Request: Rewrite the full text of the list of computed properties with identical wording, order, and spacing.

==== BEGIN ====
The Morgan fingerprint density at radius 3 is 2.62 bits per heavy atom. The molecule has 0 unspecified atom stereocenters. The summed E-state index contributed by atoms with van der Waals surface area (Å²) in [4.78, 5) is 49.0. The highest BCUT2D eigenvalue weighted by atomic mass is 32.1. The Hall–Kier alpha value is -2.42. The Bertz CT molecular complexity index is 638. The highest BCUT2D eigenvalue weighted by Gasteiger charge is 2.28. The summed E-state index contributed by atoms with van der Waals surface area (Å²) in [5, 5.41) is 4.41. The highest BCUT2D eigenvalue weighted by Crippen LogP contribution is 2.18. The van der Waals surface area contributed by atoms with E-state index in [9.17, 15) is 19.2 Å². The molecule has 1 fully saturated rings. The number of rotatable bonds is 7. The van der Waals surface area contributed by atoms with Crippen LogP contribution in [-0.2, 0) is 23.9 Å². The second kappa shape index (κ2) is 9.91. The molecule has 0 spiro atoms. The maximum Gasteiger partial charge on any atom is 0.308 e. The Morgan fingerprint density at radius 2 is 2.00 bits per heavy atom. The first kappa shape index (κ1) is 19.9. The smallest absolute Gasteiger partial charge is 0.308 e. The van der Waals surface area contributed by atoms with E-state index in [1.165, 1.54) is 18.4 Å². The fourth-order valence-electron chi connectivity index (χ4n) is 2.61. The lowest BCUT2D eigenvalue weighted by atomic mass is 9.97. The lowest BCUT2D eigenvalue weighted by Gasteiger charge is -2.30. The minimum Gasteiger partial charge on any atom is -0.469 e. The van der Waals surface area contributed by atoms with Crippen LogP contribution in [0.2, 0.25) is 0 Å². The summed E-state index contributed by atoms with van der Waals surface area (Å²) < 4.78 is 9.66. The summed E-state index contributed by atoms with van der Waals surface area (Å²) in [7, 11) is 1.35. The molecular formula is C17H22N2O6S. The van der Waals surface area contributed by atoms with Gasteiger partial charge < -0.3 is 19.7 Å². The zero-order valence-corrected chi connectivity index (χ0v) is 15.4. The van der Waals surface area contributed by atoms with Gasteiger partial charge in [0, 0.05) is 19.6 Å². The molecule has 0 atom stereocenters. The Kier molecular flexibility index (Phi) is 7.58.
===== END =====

The Morgan fingerprint density at radius 3 is 2.62 bits per heavy atom. The molecule has 0 unspecified atom stereocenters. The summed E-state index contributed by atoms with van der Waals surface area (Å²) in [4.78, 5) is 49.0. The highest BCUT2D eigenvalue weighted by atomic mass is 32.1. The Hall–Kier alpha value is -2.42. The Bertz CT molecular complexity index is 638. The highest BCUT2D eigenvalue weighted by Gasteiger charge is 2.28. The summed E-state index contributed by atoms with van der Waals surface area (Å²) in [5, 5.41) is 4.41. The highest BCUT2D eigenvalue weighted by Crippen LogP contribution is 2.18. The van der Waals surface area contributed by atoms with E-state index in [9.17, 15) is 19.2 Å². The molecule has 1 fully saturated rings. The number of rotatable bonds is 7. The van der Waals surface area contributed by atoms with Crippen LogP contribution in [-0.2, 0) is 23.9 Å². The second kappa shape index (κ2) is 9.91. The molecule has 0 spiro atoms. The maximum Gasteiger partial charge on any atom is 0.308 e. The Morgan fingerprint density at radius 2 is 2.00 bits per heavy atom. The first kappa shape index (κ1) is 19.9. The smallest absolute Gasteiger partial charge is 0.308 e. The van der Waals surface area contributed by atoms with E-state index in [1.165, 1.54) is 18.4 Å². The fourth-order valence-electron chi connectivity index (χ4n) is 2.61. The lowest BCUT2D eigenvalue weighted by atomic mass is 9.97. The lowest BCUT2D eigenvalue weighted by Gasteiger charge is -2.30. The minimum Gasteiger partial charge on any atom is -0.469 e. The van der Waals surface area contributed by atoms with Crippen LogP contribution in [0.2, 0.25) is 0 Å². The summed E-state index contributed by atoms with van der Waals surface area (Å²) < 4.78 is 9.66. The summed E-state index contributed by atoms with van der Waals surface area (Å²) in [7, 11) is 1.35. The molecular formula is C17H22N2O6S. The van der Waals surface area contributed by atoms with Gasteiger partial charge < -0.3 is 19.7 Å². The zero-order valence-corrected chi connectivity index (χ0v) is 15.4. The van der Waals surface area contributed by atoms with Gasteiger partial charge in [0, 0.05) is 19.6 Å². The molecule has 0 atom stereocenters. The Kier molecular flexibility index (Phi) is 7.58.